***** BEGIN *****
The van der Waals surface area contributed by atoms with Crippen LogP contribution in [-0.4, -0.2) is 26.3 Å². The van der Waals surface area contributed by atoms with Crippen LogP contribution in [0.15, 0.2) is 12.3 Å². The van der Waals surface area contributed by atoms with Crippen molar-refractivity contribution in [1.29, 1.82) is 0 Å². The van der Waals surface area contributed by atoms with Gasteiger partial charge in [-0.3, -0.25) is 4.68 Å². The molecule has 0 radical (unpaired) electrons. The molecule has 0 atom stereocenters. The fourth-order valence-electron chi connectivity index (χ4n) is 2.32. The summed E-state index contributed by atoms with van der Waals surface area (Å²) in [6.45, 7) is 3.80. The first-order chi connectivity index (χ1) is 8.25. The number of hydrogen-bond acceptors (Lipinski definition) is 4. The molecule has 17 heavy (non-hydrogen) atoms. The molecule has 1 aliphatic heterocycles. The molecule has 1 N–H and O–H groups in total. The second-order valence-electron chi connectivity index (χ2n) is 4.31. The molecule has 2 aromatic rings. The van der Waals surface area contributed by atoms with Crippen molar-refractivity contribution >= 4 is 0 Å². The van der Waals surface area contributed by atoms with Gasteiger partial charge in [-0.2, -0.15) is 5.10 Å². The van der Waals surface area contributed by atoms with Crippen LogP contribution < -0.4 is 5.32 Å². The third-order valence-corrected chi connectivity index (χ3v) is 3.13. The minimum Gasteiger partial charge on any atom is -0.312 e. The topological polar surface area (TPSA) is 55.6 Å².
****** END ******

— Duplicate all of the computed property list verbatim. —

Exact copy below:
The van der Waals surface area contributed by atoms with Crippen LogP contribution in [-0.4, -0.2) is 26.3 Å². The van der Waals surface area contributed by atoms with Crippen LogP contribution in [0.15, 0.2) is 12.3 Å². The van der Waals surface area contributed by atoms with Crippen molar-refractivity contribution in [1.29, 1.82) is 0 Å². The van der Waals surface area contributed by atoms with Gasteiger partial charge in [-0.3, -0.25) is 4.68 Å². The molecule has 0 radical (unpaired) electrons. The molecule has 0 atom stereocenters. The fourth-order valence-electron chi connectivity index (χ4n) is 2.32. The summed E-state index contributed by atoms with van der Waals surface area (Å²) in [6.45, 7) is 3.80. The first-order chi connectivity index (χ1) is 8.25. The number of hydrogen-bond acceptors (Lipinski definition) is 4. The molecule has 17 heavy (non-hydrogen) atoms. The molecule has 1 aliphatic heterocycles. The molecule has 1 N–H and O–H groups in total. The second-order valence-electron chi connectivity index (χ2n) is 4.31. The molecule has 2 aromatic rings. The van der Waals surface area contributed by atoms with Crippen molar-refractivity contribution >= 4 is 0 Å². The van der Waals surface area contributed by atoms with Gasteiger partial charge in [-0.2, -0.15) is 5.10 Å². The van der Waals surface area contributed by atoms with Crippen LogP contribution < -0.4 is 5.32 Å². The third-order valence-corrected chi connectivity index (χ3v) is 3.13. The minimum Gasteiger partial charge on any atom is -0.312 e. The topological polar surface area (TPSA) is 55.6 Å².